About flower hydrangea
Blue hydrangea macrophylla (Thunb.) Ser. sin. H. hortens:s Smith.)
A member of the Saxi fragaceae family, originally from China, Japan. Stem erect, leaves oval with serrated margins. Flowers are white, pink, red, clustered in a large round umbel. Inflorescences are formed at the apex of annual shoots. Hydrangea likes abundant watering and fertilisation, a cool room and a semi-shaded position. Propagation is by cuttings taken in January, February and March, 5 cm long from the suckers in the pot. Hydrangeas propagated earlier have more flowers and are stronger. Propagation is carried out under glass or polythene sheeting in sandy peat soil or washed sand. Rooting takes 2-3 weeks.
Once rooted, the cuttings are planted in pots 8-10 cm in diameter, with a soil mix of well-rotted peat, heather, leaf soil and sand (1:1:1:0,5). After 4-6 weeks, the young hydrangeas shall be potted again in pots 12-13 cm in diameter. The soil is made up of equal parts of well-rotted peat (preferably peat moss), peat moss and an appropriate amount of sand.
Blue hydrangea in summer
In summer, hydrangeas should be kept indoors or outdoors in partial shade, with the pots buried in the ground. On hot, sunny days, spray not only the hydrangeas but also the walls and the ground of the container with water 1-2 times a day. In addition, they are watered every 10th day with diluted cattle manure slurry (4-5 parts water to 1 part slurry).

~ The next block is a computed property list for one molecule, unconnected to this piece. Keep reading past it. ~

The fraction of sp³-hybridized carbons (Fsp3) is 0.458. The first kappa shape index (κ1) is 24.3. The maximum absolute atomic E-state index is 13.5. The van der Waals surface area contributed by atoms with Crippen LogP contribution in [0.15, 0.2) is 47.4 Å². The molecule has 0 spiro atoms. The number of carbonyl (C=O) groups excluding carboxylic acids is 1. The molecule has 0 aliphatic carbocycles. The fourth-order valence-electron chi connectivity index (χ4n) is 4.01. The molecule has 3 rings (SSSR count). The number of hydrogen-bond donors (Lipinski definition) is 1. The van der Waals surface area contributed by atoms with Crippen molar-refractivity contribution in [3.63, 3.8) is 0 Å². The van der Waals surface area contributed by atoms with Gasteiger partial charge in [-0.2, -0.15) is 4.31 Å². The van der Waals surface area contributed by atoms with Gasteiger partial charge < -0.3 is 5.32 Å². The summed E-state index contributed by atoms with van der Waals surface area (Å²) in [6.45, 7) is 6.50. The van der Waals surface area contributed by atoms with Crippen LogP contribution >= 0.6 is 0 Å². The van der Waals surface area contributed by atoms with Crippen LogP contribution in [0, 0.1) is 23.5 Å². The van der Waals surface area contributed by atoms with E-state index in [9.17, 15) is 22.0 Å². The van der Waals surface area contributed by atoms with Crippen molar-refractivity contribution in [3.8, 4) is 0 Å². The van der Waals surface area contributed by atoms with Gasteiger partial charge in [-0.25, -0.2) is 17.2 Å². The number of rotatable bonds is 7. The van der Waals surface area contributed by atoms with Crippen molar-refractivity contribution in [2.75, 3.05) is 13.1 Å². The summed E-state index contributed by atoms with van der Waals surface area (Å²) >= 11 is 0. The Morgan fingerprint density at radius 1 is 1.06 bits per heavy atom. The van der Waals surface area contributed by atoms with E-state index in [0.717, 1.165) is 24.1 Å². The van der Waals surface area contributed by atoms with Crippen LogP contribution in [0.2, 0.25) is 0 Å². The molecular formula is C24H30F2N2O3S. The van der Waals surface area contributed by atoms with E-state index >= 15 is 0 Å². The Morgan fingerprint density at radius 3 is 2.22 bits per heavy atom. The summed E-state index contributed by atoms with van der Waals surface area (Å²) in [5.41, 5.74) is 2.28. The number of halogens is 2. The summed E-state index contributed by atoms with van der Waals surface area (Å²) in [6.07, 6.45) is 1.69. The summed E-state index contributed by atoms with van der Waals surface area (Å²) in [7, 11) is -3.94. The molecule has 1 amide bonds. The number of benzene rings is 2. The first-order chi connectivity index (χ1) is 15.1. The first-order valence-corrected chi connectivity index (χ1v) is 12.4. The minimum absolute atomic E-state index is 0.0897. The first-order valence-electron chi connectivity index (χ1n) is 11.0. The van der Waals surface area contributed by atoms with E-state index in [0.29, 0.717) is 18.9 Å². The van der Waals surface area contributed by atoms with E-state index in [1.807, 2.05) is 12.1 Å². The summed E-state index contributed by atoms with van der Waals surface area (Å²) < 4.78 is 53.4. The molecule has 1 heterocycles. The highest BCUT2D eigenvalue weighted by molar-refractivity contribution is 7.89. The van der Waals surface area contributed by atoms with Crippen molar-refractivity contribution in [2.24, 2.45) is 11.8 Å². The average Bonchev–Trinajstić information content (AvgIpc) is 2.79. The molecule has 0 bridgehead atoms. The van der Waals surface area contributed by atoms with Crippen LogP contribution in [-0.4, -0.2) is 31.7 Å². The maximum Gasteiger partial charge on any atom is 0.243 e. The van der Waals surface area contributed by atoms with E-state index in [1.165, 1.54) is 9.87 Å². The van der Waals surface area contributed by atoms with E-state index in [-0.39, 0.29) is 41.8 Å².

Some people practise planting hydrangeas without pots in the spring, in June, in an outdoor bed made from peat soil. In autumn, the hydrangeas are potted up again and kept in a container until frost. To avoid autumn rain, they are covered by windows. Hydrangeas grown in this way are said to be stronger, shorter in stature and flower more profusely.
Information source: https://en.wikipedia.org/wiki/Hydrangea